First off, having six Ravens defenses on this list is a testament to just how good Baltimore really has been on the defensive side of the football. You can put any of these defenses on this list and not many would complain. There are even some Ravens defenses you can make a case should be on this list, like the 2001 or 2011 units. Those two were really good in their own right.

When it comes to the 2000 defense, I've seen Football Outsiders make the case before that the 2000 unit had the benefit of an "easy" schedule without facing many good quarterbacks. The fact they had them at twelfth because of their regular season speaks to volumes to how they felt about the schedule.

Even moving them up to No. 3 because of their postseason performance due to the fact they allowed 23 total points doesn't really shed the true light on it when you realize they only gave up one touchdown during that run. They faced offenses that featured Rod Smith, Steve McNair, Eddie George, Derrick Mason, Frank Wycheck, Rich Gannon, Jerry Rice, Tim Brown, Tyrone Wheatley, Tiki Barber, and Amani Toomer. Through all of that, they only gave up one touchdown. That's just insane and something your not going to see in today’s NFL.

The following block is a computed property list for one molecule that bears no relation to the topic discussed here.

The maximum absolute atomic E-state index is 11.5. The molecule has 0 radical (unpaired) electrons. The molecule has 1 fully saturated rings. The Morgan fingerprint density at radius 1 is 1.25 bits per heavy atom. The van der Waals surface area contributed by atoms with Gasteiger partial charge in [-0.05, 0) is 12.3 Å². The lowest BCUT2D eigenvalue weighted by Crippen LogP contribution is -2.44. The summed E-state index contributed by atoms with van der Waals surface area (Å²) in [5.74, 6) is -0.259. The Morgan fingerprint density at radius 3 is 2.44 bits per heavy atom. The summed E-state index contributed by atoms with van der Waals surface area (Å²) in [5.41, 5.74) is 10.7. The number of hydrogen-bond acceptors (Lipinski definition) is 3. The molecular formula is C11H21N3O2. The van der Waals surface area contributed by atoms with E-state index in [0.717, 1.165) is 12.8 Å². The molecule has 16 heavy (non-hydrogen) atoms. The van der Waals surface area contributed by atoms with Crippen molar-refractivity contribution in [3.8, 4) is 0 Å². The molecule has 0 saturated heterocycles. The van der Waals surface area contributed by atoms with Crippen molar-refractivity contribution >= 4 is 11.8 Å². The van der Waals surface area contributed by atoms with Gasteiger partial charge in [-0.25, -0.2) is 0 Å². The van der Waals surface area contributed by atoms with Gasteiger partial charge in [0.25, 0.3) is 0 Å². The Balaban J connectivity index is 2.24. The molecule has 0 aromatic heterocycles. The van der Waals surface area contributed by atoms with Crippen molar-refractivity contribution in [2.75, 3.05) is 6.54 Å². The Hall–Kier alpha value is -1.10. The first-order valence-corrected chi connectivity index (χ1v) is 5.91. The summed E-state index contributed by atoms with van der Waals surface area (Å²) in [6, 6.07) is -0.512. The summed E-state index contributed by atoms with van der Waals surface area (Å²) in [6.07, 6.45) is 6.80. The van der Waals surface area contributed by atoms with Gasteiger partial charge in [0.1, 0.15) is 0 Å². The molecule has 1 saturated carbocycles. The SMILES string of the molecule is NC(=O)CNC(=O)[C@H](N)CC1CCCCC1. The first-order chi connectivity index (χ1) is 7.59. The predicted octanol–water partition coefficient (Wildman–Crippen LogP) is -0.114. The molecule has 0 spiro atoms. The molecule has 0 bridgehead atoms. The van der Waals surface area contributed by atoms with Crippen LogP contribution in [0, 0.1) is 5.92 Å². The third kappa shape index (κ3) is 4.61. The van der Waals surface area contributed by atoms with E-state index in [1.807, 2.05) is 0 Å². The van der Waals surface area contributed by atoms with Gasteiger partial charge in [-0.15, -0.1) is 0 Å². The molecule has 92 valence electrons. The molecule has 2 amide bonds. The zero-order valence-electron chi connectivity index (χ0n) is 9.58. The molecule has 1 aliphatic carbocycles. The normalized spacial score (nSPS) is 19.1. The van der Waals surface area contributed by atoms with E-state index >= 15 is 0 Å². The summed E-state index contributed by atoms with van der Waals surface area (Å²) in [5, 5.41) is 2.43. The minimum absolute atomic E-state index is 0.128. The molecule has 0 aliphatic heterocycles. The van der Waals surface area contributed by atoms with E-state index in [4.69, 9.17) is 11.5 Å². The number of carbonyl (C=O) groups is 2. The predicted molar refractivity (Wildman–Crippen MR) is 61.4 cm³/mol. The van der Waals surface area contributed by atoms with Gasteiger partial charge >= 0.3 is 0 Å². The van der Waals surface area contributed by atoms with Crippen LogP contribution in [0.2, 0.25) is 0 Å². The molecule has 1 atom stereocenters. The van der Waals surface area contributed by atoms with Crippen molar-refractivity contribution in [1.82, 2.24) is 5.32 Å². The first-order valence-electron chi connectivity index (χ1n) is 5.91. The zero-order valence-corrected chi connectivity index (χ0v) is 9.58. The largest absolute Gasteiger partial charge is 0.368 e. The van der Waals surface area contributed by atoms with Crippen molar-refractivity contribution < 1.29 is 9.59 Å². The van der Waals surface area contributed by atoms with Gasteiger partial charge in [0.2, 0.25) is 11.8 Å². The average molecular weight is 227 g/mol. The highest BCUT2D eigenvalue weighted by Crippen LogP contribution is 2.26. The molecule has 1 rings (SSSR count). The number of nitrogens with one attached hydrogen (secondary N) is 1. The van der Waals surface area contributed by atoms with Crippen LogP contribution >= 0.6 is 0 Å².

As far as their regular-season, or the "super easy" schedule as Football Outsiders would say, they forget to mention that the unit had to overcome a lot of deficiencies on the offensive side of the ball during that regular season. The biggest, which I was very surprised Football Outsiders never brought up, was that for the whole entire month of October the Ravens offense went without a touchdown.

That defense during that stretch could've easily rebelled and cause a stir in the locker room that they were doing their job and the offense was not holding their end of the bargain. There was even a quarterback change from Tony Banks to Trent Dilfer. Despite this, the defense never folded and kept going strong despite the lack of an offensive touchdown. In order for the Ravens to make the playoffs, let alone win the Super Bowl, that defense had no choice but to be great. The only two defenses that were above the 2000 Baltimore unit are the 2002 Tampa Bay Buccaneers and the 1991 Philadelphia Eagles.

Do you agree with Football Outsiders placement of each Ravens defense, and do you agree with their assessment of the 2000 unit?